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**Illustration. The lorex fill test data**

=

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**Small Schools are Better?**

Did Bill Gates waste a billion dollars because he failed to understand the formula for the standard deviation of the sample mean? The Gates Foundation certainly spent a lot of money, along with many others, pushing for smaller schools and a lot of the push came because people jumped to the wrong conclusion when they discovered that the smallest schools were consistently among the best performing schools.

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**Small School dominate the “top 25”**

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….and the bottom!

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**He should have taken “Statistics in Business”**

In recent years Bill Gates and the Gates Foundation have acknowledged that their earlier emphasis on small schools was misplaced. He should have taken “Statistics in Business”

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**The X’s are independent and identically distributed N(μ,σ) random variables**

𝑇𝑜𝑡𝑎𝑙= 𝑋 1 + 𝑋 2 + 𝑋 3 + …+ 𝑋 𝑛 Means and Variances nicely Add. Adding standard deviations is very bad. The Distribution of (Total) = Normal E(Total) = n*μ Var(Total) = n*σ2 Standard Deviation (Total) = 𝑛 𝜎

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**The X’s are independent and identically distributed N(μ,σ) random variables**

𝑇𝑜𝑡𝑎𝑙= 𝑋 1 + 𝑋 2 + 𝑋 3 + …+ 𝑋 𝑛 Means and Variances nicely Add. Adding standard deviations is very bad. The Distribution of (Total) = E(Total) = Var(Total) = Standard Deviation (Total) =

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**The X’s are independent and identically distributed N(μ,σ) random variables**

𝑇𝑜𝑡𝑎𝑙= 𝑋 1 + 𝑋 2 + 𝑋 3 + …+ 𝑋 𝑛 Means and Variances nicely Add. Adding standard deviations is very bad. The Distribution of (Total) = ?? E(Total) = μ1 + μ2 + … μn Var(Total) = σ21+ σ22+…. σ2n Standard Deviation (Total) = 𝑉𝑎𝑟

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**Illustration: Suppose Wunderdog did five sports**

Number correct if guessing Expected # correct Variance Std Dev 1 149 X1 74.5 37.25 6.10 2 85 X2 42.5 21.25 4.61 3 133 X3 66.5 33.25 5.77 4 209 X4 104.5 52.25 7.23 5 311 X5 155.5 77.75 8.82 Total 887 sum of the Xs 443.5 221.75 14.89 Means and Variances nicely add. Adding standard deviations is very bad.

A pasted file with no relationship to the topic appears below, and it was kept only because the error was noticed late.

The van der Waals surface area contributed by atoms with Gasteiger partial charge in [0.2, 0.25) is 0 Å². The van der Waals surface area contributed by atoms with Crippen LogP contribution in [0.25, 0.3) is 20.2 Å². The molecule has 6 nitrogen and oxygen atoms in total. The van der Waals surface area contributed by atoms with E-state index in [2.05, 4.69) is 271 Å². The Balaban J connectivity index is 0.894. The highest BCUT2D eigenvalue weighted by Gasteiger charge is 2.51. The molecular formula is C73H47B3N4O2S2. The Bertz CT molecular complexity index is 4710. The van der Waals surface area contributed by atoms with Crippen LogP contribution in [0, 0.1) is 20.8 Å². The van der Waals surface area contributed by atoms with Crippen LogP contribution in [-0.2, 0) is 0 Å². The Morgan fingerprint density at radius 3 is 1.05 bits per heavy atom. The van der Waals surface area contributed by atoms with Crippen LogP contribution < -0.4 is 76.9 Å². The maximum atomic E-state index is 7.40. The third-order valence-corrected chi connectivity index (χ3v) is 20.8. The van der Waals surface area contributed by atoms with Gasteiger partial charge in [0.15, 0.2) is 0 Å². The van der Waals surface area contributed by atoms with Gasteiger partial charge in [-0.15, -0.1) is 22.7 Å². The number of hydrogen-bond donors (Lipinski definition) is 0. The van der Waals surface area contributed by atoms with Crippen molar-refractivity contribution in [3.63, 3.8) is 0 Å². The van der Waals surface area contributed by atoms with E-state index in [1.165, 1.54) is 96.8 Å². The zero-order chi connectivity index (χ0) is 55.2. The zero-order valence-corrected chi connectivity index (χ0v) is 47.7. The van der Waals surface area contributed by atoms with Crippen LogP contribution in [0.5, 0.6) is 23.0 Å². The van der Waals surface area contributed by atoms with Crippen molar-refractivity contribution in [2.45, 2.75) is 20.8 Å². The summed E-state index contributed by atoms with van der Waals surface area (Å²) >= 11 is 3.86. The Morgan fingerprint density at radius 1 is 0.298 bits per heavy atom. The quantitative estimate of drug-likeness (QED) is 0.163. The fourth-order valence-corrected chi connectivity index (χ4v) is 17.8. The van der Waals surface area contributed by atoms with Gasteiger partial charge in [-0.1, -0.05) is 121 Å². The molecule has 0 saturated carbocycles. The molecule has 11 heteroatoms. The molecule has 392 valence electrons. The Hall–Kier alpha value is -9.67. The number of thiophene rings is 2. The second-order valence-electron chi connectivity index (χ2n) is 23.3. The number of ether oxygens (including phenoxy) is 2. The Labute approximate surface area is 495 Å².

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**Illustration: Suppose Wunderdog did five sports**

Number correct if guessing Expected # correct Variance Std Dev 1 149 X1 74.5 37.25 6.10 2 85 X2 42.5 21.25 4.61 3 133 X3 66.5 33.25 5.77 4 209 X4 104.5 52.25 7.23 5 311 X5 155.5 77.75 8.82 Total 887 sum of the Xs 443.5 221.75 14.89 Means and Variances nicely add. Adding standard deviations is very bad. =[887*.5*.5]^.5 =887*.5 =887*.5*.5 The Binomial Distribution “knows” that means and variances add.

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Example Problem EMBS 40 p 306. A large BW survey of MBA’s ten years out found mean dining out spending to be $115.5 (per week) and population standard deviation of $35. You will do a follow-up study and survey a random sample of 40 of the MBA alums. What sample mean will you get? What is the probability your sample mean will be within $10 of the population mean? What is the probability your sample mean will be less than $100?

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Summary If we know the X’s are independent, identically distributed N(μ,σ) random variables… The total of n X’s will be N(nμ, 𝑛 σ) The sample mean of n X’s is written as will be N(μ, σ/ 𝑛 ) Means and variances nicely add (if the X’s are independent). Adding standard deviations is very bad. The BINOMIAL knows this….. 𝑋 𝑛 𝑋 𝑛

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**Exam1 Complete answers have been posted**

The Binomial works for small n. P(Cubs Win) = BINOMDIST(3,3,.5,false) P(2Gin4) = BINOMIDIST(2,4,p,false) Whether p is 0.5 or 0.48 P(2P l noD) = BINOMDIST(2,2,.2,false) P(1P l noD) = BINOMDIST(1,2,.2,false) P(0P l noD) = BINOMDIST(0,2,.2,false) #correctly filled is B(n=144,p=.92775)